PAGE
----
HOSPITAL FINANCIAL AND UTILIZATION PROFILE
STANDARD REPORT 1 (ST-1) 1993
Based on 1993 Hospital Discharge Data.

INTRODUCTION
	The Hospital Financial and Utilization Profile Standard 
Report (ST-1) is an annual report from the inpatient hospital 
discharge data released by the Utah Health Data Committee, The 
ST-1 report serves as the basis for smaller consumer-oriented 
reports.  The hospital discharge data will be used to support 
evaluation and monitoring of annual hospital utilization trends.  
The ST-1  contains aggregated all-payer data and compares hospital 
financial and utilization data in a standardized format.  

The Health Data Committee

	Chapter 33a, Title 26, Utah Code Annotated established the
eleven-member Utah Health Data Committee (committee).  In 
accordance with the act, the committee's purpose is "to direct a
statewide effort to collect, analyze, and distribute health care 
data to facilitate the promotion and accessibility of quality and 
cost-effective health care and also to facilitate interaction 
among those with concern for health care issues". 

The Health Data Plan

	The committee worked with numerous organizations and 
individuals to develop the Utah Health Data Plan,  which defines 
the implementation of a statewide health data reporting system.  
The committee realizes the need for data is great, but recognizes  
resources are limited so its activities must be prioritized.  

	The committee's first priority is inpatient hospital 
discharge data.  According to statistics released by the Division 
of Health Care Financing, Utah Department of Health,  hospital 
care accounted for 47 percent of total Utah health care 
expenditures in 1990.  Additionally,  hospital billing data was 
identified as a readily available data source which was comparable 
across hospitals at a state, regional, and national level. Other 
committee priorities include financial performance data from the 
Medicare Cost Reports, ambulatory data from medical claims, and 
research and integration of prevention and work site wellness 
issues. 

The Hospital Discharge Data Base

	Administrative Rule R428 became effective in December 1991, 
and mandates that all Utah licensed hospitals, both general acute 
care and specialty, will report information on inpatient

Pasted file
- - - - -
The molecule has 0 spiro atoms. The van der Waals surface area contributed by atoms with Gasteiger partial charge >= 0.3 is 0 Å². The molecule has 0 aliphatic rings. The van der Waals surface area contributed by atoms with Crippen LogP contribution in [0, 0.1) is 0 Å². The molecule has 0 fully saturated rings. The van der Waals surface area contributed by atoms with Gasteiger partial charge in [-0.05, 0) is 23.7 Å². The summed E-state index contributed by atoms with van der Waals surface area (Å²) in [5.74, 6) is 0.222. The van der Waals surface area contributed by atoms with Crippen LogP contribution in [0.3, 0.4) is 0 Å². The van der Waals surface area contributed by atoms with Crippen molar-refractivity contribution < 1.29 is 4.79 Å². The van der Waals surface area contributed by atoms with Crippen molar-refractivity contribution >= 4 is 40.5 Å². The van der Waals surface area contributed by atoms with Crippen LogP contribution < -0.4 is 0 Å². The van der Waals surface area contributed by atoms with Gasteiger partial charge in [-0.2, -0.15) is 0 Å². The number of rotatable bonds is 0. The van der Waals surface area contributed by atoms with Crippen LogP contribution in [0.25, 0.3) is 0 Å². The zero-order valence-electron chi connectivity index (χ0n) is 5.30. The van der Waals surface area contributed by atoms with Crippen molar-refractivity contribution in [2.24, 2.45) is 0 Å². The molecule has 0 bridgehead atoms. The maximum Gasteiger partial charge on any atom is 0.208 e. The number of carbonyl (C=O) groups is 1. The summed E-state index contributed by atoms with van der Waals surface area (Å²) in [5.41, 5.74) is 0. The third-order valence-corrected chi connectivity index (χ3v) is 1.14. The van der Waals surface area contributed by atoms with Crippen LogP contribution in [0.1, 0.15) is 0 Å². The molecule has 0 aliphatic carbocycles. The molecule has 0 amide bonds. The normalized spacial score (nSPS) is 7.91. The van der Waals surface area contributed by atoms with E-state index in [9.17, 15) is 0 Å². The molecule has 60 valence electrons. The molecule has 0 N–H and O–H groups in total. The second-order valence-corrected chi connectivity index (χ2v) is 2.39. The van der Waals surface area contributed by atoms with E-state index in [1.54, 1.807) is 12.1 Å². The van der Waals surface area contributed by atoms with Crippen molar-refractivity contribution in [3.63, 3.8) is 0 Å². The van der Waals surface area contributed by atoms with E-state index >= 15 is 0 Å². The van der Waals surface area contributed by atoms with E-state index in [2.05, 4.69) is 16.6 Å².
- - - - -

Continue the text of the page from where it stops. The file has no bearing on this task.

discharges, beginning with January 1, 1992.  Fifty-five Utah 
hospitals in 1993 submitted data in 1992, including nine 
psychiatric facilities, seven specialty hospitals, and the 
Veterans Administration Medical Center.  Shriners Hospital, a
charity hospital, is exempt from reporting requirements. 

	All hospitals report "discharge data" for each inpatient 
served.  "Discharge data" means the consolidation of complete 
billing, medical, and personal information describing a patient, 
the services received, and charges billed for each  inpatient 
hospital stay.  

	Discharge data records are being submitted to the office 
quarterly.   The data elements are based on discharges occurring 
in a calendar quarter.  If a patient has a bill generated during a 
quarter, but has not yet been discharged by the end of the quarter, 
data for that stay is not included in the quarter's data.

Uses of Hospital Data

	The Health Data Committee has included data on hospital 
charges in this report.  These charges are comparable across Utah 
and throughout the United States. 

	Billed charges are to be used as only one indicator of 
hospital performance. All patients, or insurance plans, do not pay 
the same amount for similar treatments, supplies, services, and 
procedures, even though they may be billed the same amount.  
Hospitals offer a variety of contracts, many with discount 
arrangements based on volume.  Because of this, the committee was 
unable to publish hospital data based on actual payment. 

 
	This report shows total charges, which includes both 
facility charge and professional charges.  We were unable to break 
total charges down into these two  components due to inconsistency 
in the hospitals' reporting of revenue center charges.  On the 
average, professional charges accounted for a very small 
proportion (.006) of total charges in 1993.                                           
                                                                                                                                               
	This report can be used to compare broad measures of 
utilization for all hospitals, but more detailed data is needed to 
look at specific performance comparisons between hospitals.  It 
addresses inpatient utilization issues, but does not directly 
measure the quality of medical care or outpatient care.

	Although these data cannot answer clinical questions, they 
may serve as an important first step toward consumers taking a 
more active role in health care decision-making. The price of 
hospital services, while important, is not the only consideration 
in making inpatient hospital decisions.  Other factors that may 
influence hospital services include the type of condition treated, 
the facility where the admitting doctor has privileges, and 
insurance company contractual arrangements.  The subscriber should 
be familiar with his or her contract long before hospital care is 
needed. 



copyright © 1995 Utah Office of Health Data Analysis

MN